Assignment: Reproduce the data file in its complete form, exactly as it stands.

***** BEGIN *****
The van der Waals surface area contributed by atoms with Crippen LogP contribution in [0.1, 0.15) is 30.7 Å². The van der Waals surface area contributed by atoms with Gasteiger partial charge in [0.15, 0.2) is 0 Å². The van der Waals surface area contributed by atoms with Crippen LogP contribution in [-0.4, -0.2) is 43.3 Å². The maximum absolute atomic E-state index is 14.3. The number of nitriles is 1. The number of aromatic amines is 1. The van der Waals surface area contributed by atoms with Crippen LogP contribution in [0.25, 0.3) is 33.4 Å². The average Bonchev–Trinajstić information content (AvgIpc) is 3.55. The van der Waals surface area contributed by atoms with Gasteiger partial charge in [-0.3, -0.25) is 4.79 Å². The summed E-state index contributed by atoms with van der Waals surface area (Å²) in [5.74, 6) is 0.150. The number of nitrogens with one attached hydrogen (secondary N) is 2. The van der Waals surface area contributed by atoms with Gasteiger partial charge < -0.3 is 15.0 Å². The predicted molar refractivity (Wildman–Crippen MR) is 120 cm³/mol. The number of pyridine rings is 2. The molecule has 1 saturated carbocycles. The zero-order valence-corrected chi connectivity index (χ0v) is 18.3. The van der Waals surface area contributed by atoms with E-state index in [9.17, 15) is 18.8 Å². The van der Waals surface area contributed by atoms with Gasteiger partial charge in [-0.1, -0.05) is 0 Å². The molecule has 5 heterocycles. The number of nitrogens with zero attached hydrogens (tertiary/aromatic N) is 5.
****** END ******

The van der Waals surface area contributed by atoms with Crippen LogP contribution in [0.1, 0.15) is 30.7 Å². The van der Waals surface area contributed by atoms with Gasteiger partial charge in [0.15, 0.2) is 0 Å². The van der Waals surface area contributed by atoms with Crippen LogP contribution in [-0.4, -0.2) is 43.3 Å². The maximum absolute atomic E-state index is 14.3. The number of nitriles is 1. The number of aromatic amines is 1. The van der Waals surface area contributed by atoms with Crippen LogP contribution in [0.25, 0.3) is 33.4 Å². The average Bonchev–Trinajstić information content (AvgIpc) is 3.55. The van der Waals surface area contributed by atoms with Gasteiger partial charge in [-0.3, -0.25) is 4.79 Å². The summed E-state index contributed by atoms with van der Waals surface area (Å²) in [5.74, 6) is 0.150. The number of nitrogens with one attached hydrogen (secondary N) is 2. The van der Waals surface area contributed by atoms with Gasteiger partial charge < -0.3 is 15.0 Å². The predicted molar refractivity (Wildman–Crippen MR) is 120 cm³/mol. The number of pyridine rings is 2. The molecule has 1 saturated carbocycles. The zero-order valence-corrected chi connectivity index (χ0v) is 18.3. The van der Waals surface area contributed by atoms with E-state index in [9.17, 15) is 18.8 Å². The van der Waals surface area contributed by atoms with Gasteiger partial charge in [-0.1, -0.05) is 0 Å². The molecule has 5 heterocycles. The number of nitrogens with zero attached hydrogens (tertiary/aromatic N) is 5.